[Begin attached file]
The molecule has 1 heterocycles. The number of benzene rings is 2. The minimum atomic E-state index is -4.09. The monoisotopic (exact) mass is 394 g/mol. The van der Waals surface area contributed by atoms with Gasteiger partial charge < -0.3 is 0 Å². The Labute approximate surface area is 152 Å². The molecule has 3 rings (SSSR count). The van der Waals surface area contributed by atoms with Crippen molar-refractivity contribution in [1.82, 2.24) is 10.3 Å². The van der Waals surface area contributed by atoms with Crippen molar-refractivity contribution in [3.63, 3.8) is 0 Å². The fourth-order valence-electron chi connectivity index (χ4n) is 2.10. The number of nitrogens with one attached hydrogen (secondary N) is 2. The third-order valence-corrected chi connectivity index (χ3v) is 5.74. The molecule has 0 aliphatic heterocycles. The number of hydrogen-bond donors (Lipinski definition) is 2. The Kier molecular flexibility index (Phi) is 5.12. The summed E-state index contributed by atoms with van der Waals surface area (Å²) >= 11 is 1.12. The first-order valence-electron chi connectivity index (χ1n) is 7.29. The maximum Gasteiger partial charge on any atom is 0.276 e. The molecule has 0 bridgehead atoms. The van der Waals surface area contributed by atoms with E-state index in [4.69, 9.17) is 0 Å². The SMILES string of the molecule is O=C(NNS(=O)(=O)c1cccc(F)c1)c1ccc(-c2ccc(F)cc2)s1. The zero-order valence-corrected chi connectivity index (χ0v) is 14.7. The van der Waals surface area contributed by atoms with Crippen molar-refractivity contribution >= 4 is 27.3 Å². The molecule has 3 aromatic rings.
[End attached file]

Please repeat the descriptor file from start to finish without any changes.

The molecule has 1 heterocycles. The number of benzene rings is 2. The minimum atomic E-state index is -4.09. The monoisotopic (exact) mass is 394 g/mol. The van der Waals surface area contributed by atoms with Gasteiger partial charge < -0.3 is 0 Å². The Labute approximate surface area is 152 Å². The molecule has 3 rings (SSSR count). The van der Waals surface area contributed by atoms with Crippen molar-refractivity contribution in [1.82, 2.24) is 10.3 Å². The van der Waals surface area contributed by atoms with Crippen molar-refractivity contribution in [3.63, 3.8) is 0 Å². The fourth-order valence-electron chi connectivity index (χ4n) is 2.10. The number of nitrogens with one attached hydrogen (secondary N) is 2. The third-order valence-corrected chi connectivity index (χ3v) is 5.74. The molecule has 0 aliphatic heterocycles. The number of hydrogen-bond donors (Lipinski definition) is 2. The Kier molecular flexibility index (Phi) is 5.12. The summed E-state index contributed by atoms with van der Waals surface area (Å²) >= 11 is 1.12. The first-order valence-electron chi connectivity index (χ1n) is 7.29. The maximum Gasteiger partial charge on any atom is 0.276 e. The molecule has 0 bridgehead atoms. The van der Waals surface area contributed by atoms with E-state index in [4.69, 9.17) is 0 Å². The SMILES string of the molecule is O=C(NNS(=O)(=O)c1cccc(F)c1)c1ccc(-c2ccc(F)cc2)s1. The zero-order valence-corrected chi connectivity index (χ0v) is 14.7. The van der Waals surface area contributed by atoms with Crippen molar-refractivity contribution >= 4 is 27.3 Å². The molecule has 3 aromatic rings.